I Was a Thinking Child

I was brought up in a Christadelphian household, my father converting my obedient and unthinking mother before marriage. His parents were devout Christadelphians, my grandfather converting my previously-Catholic grandmother before marriage.

Sundays were horrid. Like other posts on this site, we had the weekly ordeal of putting on ‘Sunday best’ when friends were out playing. The Sunday school was a depressing gathering of a handful of kids from toddlers to teens. The small numbers resulted in 3 or 4 groups (by age) of between 2 and 4 kids.

One Sunday, after another rendition of ‘All Things Bright and Beautiful’, one adult declared that God had made everything, then challenged us to “name something”. I volunteered ‘spark plugs’, as I was into motorcycle scrambling at the time, and probably thinking more about my afternoon to come. “Yes, God made them” he confidently confirmed. Puzzled, the kids disputed this and were assured that all of the components came from God. So I tried ‘guns’, to which I was told came from man, who misused God’s gifts. This distinction was asinine, and was one of many occasions when my childhood ‘faith’ was shaken. Had it happened now, I would have volunteered ‘AIDS’ or ‘cancer’ or ‘Ebola virus’.

Fact is, I was a thinking child, and the nonsense spouted every week quickly became irksome. I was a fan of dinosaurs and happily calculated that there was not enough room on Noah’s ark (the measurements are in scripture) to accommodate them. The adults simply made up answers – ‘they were smaller then’ or ‘they were tall enough to stay in the water’.

One adult (I am loathed to call them teachers – maybe ‘miseducators’ would be better) asked me “do you fear God?” “No,” I answered cheerfully, “I love God”. I thought this was the answer she was looking for, but no. She got angry, “you MUST fear him”.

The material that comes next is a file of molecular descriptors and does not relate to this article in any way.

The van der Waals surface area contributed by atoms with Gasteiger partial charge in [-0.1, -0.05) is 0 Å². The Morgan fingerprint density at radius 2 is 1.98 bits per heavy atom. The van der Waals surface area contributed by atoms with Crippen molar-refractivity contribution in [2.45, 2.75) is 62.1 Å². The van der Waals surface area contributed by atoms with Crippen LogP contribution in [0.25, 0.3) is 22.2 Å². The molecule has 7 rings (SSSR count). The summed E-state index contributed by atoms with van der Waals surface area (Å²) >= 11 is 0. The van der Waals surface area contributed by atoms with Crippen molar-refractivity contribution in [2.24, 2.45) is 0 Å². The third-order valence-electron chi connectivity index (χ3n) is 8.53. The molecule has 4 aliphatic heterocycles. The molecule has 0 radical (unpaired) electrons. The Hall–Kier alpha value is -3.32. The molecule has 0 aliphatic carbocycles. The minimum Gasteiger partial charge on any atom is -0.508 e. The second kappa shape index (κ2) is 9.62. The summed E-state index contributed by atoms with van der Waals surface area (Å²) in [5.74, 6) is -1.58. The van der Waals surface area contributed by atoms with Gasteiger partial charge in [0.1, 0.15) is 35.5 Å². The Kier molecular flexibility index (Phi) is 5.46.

Aged around 12 I wanted to leave, but it was years later before I managed it. It started with the odd week, making excuses about homework or not feeling well or whatever, anything to get out of it. Then came the time when I realised that God is a manmade fabrication. Now it felt like pretending to my parents that Santa was real, in order to protect their feelings.

Aged 34, I find my parents views so depressing. Dad witters on about how scientists are all hiding the truth, whilst wallowing in the fruits of their work – his computers, his car, his health care. In fact, he puts all of these things down to God.

I am sickened by his attitudes towards gay people and towards women, all inspired by his Bible. And worse, the joy he feels when disasters happen around the world. He gets a glint in his eye when talking about it. He knows how I feel, so masks it a little – “even scientists are saying there have never been this many storms”, as if I don’t know he’s really saying ‘the Lord is coming’. Despite (or perhaps because of) the horrendous suffering.

I didn’t quite realise how much my mother buys into it, until a couple of years ago when Dad left the room and I made some comment about his ignorance regarding evolution. She snapped – “so where do you think the animals came from? They didn’t just happen, did they?”

I feel that if you’re that stupid you should keep your mouth shut. I’m sorry to talk so disparagingly about my parents, but I feel that if the Bible and the Christadelphians had never happened to their lives, that they would be nicer human beings.

Perhaps unrelated to Christadelphianism, my mother often remarks (as she has done so for as long as I can remember), that I “think too much”. My retort remains the same, “no, you don’t think enough”.

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